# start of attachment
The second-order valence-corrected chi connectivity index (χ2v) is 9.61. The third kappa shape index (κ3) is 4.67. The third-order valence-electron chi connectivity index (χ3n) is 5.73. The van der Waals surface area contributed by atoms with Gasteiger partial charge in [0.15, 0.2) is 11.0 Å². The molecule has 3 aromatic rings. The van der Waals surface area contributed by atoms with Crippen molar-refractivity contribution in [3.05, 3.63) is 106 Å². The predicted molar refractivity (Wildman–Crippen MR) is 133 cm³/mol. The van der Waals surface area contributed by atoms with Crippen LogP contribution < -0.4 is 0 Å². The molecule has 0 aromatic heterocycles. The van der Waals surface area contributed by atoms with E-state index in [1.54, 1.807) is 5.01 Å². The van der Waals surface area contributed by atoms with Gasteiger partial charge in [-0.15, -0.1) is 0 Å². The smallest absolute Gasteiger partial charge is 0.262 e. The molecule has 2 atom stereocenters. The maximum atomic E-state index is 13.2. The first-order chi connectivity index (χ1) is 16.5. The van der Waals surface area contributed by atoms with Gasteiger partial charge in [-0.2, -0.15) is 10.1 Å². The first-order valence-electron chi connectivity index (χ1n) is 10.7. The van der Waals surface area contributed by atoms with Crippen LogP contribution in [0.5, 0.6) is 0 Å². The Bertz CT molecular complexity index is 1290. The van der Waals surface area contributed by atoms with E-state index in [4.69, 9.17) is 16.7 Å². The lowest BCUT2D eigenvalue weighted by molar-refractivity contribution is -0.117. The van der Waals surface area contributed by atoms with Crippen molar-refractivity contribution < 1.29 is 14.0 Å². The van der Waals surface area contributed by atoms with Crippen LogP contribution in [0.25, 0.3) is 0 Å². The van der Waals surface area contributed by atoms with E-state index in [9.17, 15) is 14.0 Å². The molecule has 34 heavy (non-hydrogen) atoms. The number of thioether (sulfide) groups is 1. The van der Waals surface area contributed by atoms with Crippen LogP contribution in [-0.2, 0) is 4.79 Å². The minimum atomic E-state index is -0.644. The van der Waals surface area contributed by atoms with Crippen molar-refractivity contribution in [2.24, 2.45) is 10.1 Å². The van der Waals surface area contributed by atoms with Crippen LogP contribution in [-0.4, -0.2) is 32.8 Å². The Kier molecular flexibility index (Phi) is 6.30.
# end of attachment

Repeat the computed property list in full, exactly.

The second-order valence-corrected chi connectivity index (χ2v) is 9.61. The third kappa shape index (κ3) is 4.67. The third-order valence-electron chi connectivity index (χ3n) is 5.73. The van der Waals surface area contributed by atoms with Gasteiger partial charge in [0.15, 0.2) is 11.0 Å². The molecule has 3 aromatic rings. The van der Waals surface area contributed by atoms with Crippen molar-refractivity contribution in [3.05, 3.63) is 106 Å². The predicted molar refractivity (Wildman–Crippen MR) is 133 cm³/mol. The van der Waals surface area contributed by atoms with Crippen LogP contribution < -0.4 is 0 Å². The molecule has 0 aromatic heterocycles. The van der Waals surface area contributed by atoms with E-state index in [1.54, 1.807) is 5.01 Å². The van der Waals surface area contributed by atoms with Gasteiger partial charge in [-0.15, -0.1) is 0 Å². The smallest absolute Gasteiger partial charge is 0.262 e. The molecule has 2 atom stereocenters. The maximum atomic E-state index is 13.2. The first-order chi connectivity index (χ1) is 16.5. The van der Waals surface area contributed by atoms with Gasteiger partial charge in [-0.2, -0.15) is 10.1 Å². The first-order valence-electron chi connectivity index (χ1n) is 10.7. The van der Waals surface area contributed by atoms with Crippen LogP contribution in [0.5, 0.6) is 0 Å². The Bertz CT molecular complexity index is 1290. The van der Waals surface area contributed by atoms with E-state index in [4.69, 9.17) is 16.7 Å². The lowest BCUT2D eigenvalue weighted by molar-refractivity contribution is -0.117. The van der Waals surface area contributed by atoms with Crippen molar-refractivity contribution < 1.29 is 14.0 Å². The van der Waals surface area contributed by atoms with Crippen LogP contribution in [0.25, 0.3) is 0 Å². The van der Waals surface area contributed by atoms with E-state index in [9.17, 15) is 14.0 Å². The molecule has 34 heavy (non-hydrogen) atoms. The number of thioether (sulfide) groups is 1. The van der Waals surface area contributed by atoms with Crippen LogP contribution in [-0.2, 0) is 4.79 Å². The minimum atomic E-state index is -0.644. The van der Waals surface area contributed by atoms with Crippen molar-refractivity contribution in [2.24, 2.45) is 10.1 Å². The van der Waals surface area contributed by atoms with Crippen LogP contribution in [-0.4, -0.2) is 32.8 Å². The Kier molecular flexibility index (Phi) is 6.30.